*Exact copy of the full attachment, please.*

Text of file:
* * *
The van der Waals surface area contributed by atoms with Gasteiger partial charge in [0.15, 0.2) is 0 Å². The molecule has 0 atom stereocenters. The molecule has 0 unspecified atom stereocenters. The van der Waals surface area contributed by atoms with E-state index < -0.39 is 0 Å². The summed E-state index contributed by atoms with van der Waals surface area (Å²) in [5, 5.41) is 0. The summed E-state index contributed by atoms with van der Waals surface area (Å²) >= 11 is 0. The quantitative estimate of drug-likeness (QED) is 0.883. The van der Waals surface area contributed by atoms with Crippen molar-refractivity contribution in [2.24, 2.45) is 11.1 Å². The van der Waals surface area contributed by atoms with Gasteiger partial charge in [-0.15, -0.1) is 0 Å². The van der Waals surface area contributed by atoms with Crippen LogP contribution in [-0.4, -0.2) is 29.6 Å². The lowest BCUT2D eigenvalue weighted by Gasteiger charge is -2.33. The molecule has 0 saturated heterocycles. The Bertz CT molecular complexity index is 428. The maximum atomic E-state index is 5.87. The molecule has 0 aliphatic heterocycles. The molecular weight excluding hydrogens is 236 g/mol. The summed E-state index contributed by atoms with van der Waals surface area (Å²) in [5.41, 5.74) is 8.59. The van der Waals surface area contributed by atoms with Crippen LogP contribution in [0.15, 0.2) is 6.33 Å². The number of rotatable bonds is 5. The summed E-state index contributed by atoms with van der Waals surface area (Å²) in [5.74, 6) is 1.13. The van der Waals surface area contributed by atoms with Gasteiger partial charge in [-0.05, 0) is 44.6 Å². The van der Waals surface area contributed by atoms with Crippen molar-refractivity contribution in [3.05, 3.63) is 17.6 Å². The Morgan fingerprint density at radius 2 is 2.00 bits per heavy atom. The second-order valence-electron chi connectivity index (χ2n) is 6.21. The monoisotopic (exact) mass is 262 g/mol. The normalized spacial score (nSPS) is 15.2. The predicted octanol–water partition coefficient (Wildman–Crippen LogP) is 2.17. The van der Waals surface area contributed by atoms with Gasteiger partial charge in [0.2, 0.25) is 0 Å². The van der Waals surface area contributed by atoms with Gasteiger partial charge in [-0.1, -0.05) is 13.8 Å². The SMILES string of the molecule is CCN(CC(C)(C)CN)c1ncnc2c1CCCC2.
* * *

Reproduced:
The van der Waals surface area contributed by atoms with Gasteiger partial charge in [0.15, 0.2) is 0 Å². The molecule has 0 atom stereocenters. The molecule has 0 unspecified atom stereocenters. The van der Waals surface area contributed by atoms with E-state index < -0.39 is 0 Å². The summed E-state index contributed by atoms with van der Waals surface area (Å²) in [5, 5.41) is 0. The summed E-state index contributed by atoms with van der Waals surface area (Å²) >= 11 is 0. The quantitative estimate of drug-likeness (QED) is 0.883. The van der Waals surface area contributed by atoms with Crippen molar-refractivity contribution in [2.24, 2.45) is 11.1 Å². The van der Waals surface area contributed by atoms with Gasteiger partial charge in [-0.15, -0.1) is 0 Å². The van der Waals surface area contributed by atoms with Crippen LogP contribution in [-0.4, -0.2) is 29.6 Å². The lowest BCUT2D eigenvalue weighted by Gasteiger charge is -2.33. The molecule has 0 saturated heterocycles. The Bertz CT molecular complexity index is 428. The maximum atomic E-state index is 5.87. The molecule has 0 aliphatic heterocycles. The molecular weight excluding hydrogens is 236 g/mol. The summed E-state index contributed by atoms with van der Waals surface area (Å²) in [5.41, 5.74) is 8.59. The van der Waals surface area contributed by atoms with Crippen LogP contribution in [0.15, 0.2) is 6.33 Å². The number of rotatable bonds is 5. The summed E-state index contributed by atoms with van der Waals surface area (Å²) in [5.74, 6) is 1.13. The van der Waals surface area contributed by atoms with Gasteiger partial charge in [-0.05, 0) is 44.6 Å². The van der Waals surface area contributed by atoms with Crippen molar-refractivity contribution in [3.05, 3.63) is 17.6 Å². The Morgan fingerprint density at radius 2 is 2.00 bits per heavy atom. The second-order valence-electron chi connectivity index (χ2n) is 6.21. The monoisotopic (exact) mass is 262 g/mol. The normalized spacial score (nSPS) is 15.2. The predicted octanol–water partition coefficient (Wildman–Crippen LogP) is 2.17. The van der Waals surface area contributed by atoms with Gasteiger partial charge in [0.2, 0.25) is 0 Å². The van der Waals surface area contributed by atoms with Gasteiger partial charge in [-0.1, -0.05) is 13.8 Å². The SMILES string of the molecule is CCN(CC(C)(C)CN)c1ncnc2c1CCCC2.